can jessie kahnweiler make bulimia funny?
Following her epicly viral public boyfriend search on Buzzfeed, the Los Angeles writer/director gives i-D the skinny on her bulimia comedy.
Photography Ben Colen
"What's that quote? The art we make is the conversation we really want to have with ourselves?" asks Jessie Kahnweiler.
The Los Angeles-based director, writer and actor and I are sitting in her spacious apartment in Atwater Village, a sunny neighborhood on the east side inhabited by a mix of families and trendy singles obsessed with their succulent gardens. Inside, Kahnweiler's white walls are covered in hanging houseplants, and notes for upcoming projects are scribbled on pieces of colored paper. A flat screen sits on top of an old wooden television, while the floor between her work desk and couch is covered in even more papers and notebooks. She is working a lot these days.
Last summer, Kahnweiler wrote and starred in a viral video for Buzzfeed called "Boyfriend Casting Call," where she held open auditions for men to nab the role of her real life boyfriend. Yet, there was a catch: the men did not know they were auditioning to potentially marry the 30-year-old Jewish comedian. "That video was me exploring my own loneliness and desire to connect with men,"Kahnweiler tells me in her frank, witty tone.
Kahnweiler has gone viral lately. Not just because of the Buzzfeed video, but also her Youtube series, "Jessie Goes There" (where she dates a homeless man and tries to fuck a veteran), another short film "Meet My Rapist" (an improbable comedy about rape), and most recently, the dark comedy series The Skinny, which tells the story of her decade-long battle with bulimia. Her writing has been published everywhere from The Huffington Post to The Daily Dot. Self-deprecating and hyper aware, Kahnweiler makes work that is hilariously cathartic.
Kahnweiler grew up in Atlanta, Georgia, then migrated to California's University of Redlands where her love of film developed into a career. She started exploring the meth-ridden desert town of Redlands, spending late nights at gas stations with her camera trying to talk to truckers.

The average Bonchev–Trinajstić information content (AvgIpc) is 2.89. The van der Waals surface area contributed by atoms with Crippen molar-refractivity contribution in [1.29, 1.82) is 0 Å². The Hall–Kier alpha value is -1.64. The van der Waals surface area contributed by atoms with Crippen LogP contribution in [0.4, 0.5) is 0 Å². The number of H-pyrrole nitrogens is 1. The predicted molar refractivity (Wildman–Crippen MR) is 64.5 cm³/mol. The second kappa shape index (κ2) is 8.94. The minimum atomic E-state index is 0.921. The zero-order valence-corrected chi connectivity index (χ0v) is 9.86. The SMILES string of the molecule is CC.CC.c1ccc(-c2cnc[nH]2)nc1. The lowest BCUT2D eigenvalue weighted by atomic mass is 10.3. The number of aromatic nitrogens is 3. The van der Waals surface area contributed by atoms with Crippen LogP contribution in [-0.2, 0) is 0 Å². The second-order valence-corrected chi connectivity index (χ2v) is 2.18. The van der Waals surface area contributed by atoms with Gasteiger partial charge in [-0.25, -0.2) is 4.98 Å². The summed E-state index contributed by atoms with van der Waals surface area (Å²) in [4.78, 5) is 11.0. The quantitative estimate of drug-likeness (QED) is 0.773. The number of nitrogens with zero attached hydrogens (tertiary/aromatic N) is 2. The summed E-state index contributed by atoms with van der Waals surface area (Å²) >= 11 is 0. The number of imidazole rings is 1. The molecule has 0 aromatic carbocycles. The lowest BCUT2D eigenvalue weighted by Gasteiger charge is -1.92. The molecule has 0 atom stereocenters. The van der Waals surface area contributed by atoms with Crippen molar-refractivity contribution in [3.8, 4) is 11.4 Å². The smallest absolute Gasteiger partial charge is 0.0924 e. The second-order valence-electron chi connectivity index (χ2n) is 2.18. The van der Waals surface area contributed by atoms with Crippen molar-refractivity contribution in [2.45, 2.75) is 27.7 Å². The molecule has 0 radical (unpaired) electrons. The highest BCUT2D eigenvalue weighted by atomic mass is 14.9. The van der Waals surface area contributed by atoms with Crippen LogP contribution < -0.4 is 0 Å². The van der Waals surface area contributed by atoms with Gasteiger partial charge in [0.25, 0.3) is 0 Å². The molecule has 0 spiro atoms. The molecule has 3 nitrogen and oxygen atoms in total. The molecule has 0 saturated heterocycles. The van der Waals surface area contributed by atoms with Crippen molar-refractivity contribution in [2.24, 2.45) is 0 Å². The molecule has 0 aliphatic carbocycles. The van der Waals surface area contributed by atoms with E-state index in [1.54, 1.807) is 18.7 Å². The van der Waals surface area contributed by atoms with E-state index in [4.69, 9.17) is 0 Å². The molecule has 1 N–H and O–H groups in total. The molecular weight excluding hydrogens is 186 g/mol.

"I had a bottle of Klonopin and some mace," she says. "I'm not trying to sound cool here, that's just what an idiot I was."She talked to whoever she could and realized this is where she wanted to be: listening to people's stories.
After graduating, she and a friend hitchhiked with truckers from Portland to San Diego. She settled there with a boyfriend who cheated on her with "every girl in town," but that's how she ended up in Los Angeles. She landed production assistant jobs on a bunch of Hollywood movies as well as the reality show Intervention, but all the while, her bulimia was a big, shameful, coping mechanism that ebbed and flowed in her life.
The Skinny addresses twisted situations from purging so hard you blind yourself with ranch dressing backsplash to having your wine-guzzling mother tell you you can't possibly be bulimic because you aren't thin enough. And now that the once-independent project is being funded by Refinery 29 (and Kickstarter), Kahnweiler is beaming, but she's also waiting for something to go wrong.
"Jill Soloway [Transparent creator and friend] told me that if I'm not scared to do something, it's not worth it," Kahnweiler says. "Everything I have made, I have been fucking terrified to put out there."
Kahnweiler's whole approach to making a dark comedy about bulimia is fighting the current idea that women are either "strong, confident feminist "or "shallow, self-hating girls" to which she says: "Maybe I'm actually a bit of both?" Kahnweiler figured out that her eating disorder was a symptom of a bigger mental health issue. She was not happy because she never addressed herself. It was easier to throw up than to confront why. Kahnweiler's willingness to publicly confront her darkest moments is exactly what we need around eating disorders and body image.
"My rock bottom was sitting in the car with my friend, telling her about the idea for [The Skinny] and she congratulates me for being amazing. And I go, 'I am amazing.' Then, I get out of the car, come into that kitchen," she points across the room. "And I eat every single thing I had in the house and go throw it up. That is insane. That is when I decided to get into recovery. I could not just write my story. I needed to ask for help," she sighs. "The Skinny is a layered, complicated story of a woman. I am making a show about the most shameful thing about me. I never thought that would happen."
Kahnweiler recently dressed up in a ridiculous outfit and rapped for a friend's series. Camera rolling, she completely spaced and forgot her lines. Years ago, she would have punished herself by throwing up. But today she checks herself and the feeling soon fades.
"Whenever I fuck up, that's the best part," she realizes as the words spill out of her mouth. "Those are the moments when I am not spending all my energy trying to be skinny and perfect. That is what I want to show with The Skinny - what you lose when you are not just being yourself."
Text Mish Way
Photography Ben Colen